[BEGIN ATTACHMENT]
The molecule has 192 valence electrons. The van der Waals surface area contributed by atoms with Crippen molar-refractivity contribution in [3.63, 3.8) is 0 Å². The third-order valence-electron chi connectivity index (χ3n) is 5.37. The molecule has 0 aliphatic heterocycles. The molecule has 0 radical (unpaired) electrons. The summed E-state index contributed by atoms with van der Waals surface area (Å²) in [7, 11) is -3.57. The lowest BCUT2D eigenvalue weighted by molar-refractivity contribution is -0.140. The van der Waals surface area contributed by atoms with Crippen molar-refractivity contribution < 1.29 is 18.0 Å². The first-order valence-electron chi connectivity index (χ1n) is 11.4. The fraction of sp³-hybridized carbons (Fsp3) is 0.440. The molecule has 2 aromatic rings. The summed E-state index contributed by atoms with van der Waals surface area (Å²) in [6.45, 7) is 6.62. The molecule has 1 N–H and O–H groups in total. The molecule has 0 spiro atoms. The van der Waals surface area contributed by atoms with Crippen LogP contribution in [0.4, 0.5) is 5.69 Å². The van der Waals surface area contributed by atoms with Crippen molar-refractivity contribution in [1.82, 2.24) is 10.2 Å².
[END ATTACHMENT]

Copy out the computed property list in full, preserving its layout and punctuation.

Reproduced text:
The molecule has 192 valence electrons. The van der Waals surface area contributed by atoms with Crippen molar-refractivity contribution in [3.63, 3.8) is 0 Å². The third-order valence-electron chi connectivity index (χ3n) is 5.37. The molecule has 0 aliphatic heterocycles. The molecule has 0 radical (unpaired) electrons. The summed E-state index contributed by atoms with van der Waals surface area (Å²) in [7, 11) is -3.57. The lowest BCUT2D eigenvalue weighted by molar-refractivity contribution is -0.140. The van der Waals surface area contributed by atoms with Crippen molar-refractivity contribution < 1.29 is 18.0 Å². The first-order valence-electron chi connectivity index (χ1n) is 11.4. The fraction of sp³-hybridized carbons (Fsp3) is 0.440. The molecule has 2 aromatic rings. The summed E-state index contributed by atoms with van der Waals surface area (Å²) in [6.45, 7) is 6.62. The molecule has 1 N–H and O–H groups in total. The molecule has 0 spiro atoms. The van der Waals surface area contributed by atoms with Crippen LogP contribution in [0.4, 0.5) is 5.69 Å². The van der Waals surface area contributed by atoms with Crippen molar-refractivity contribution in [1.82, 2.24) is 10.2 Å².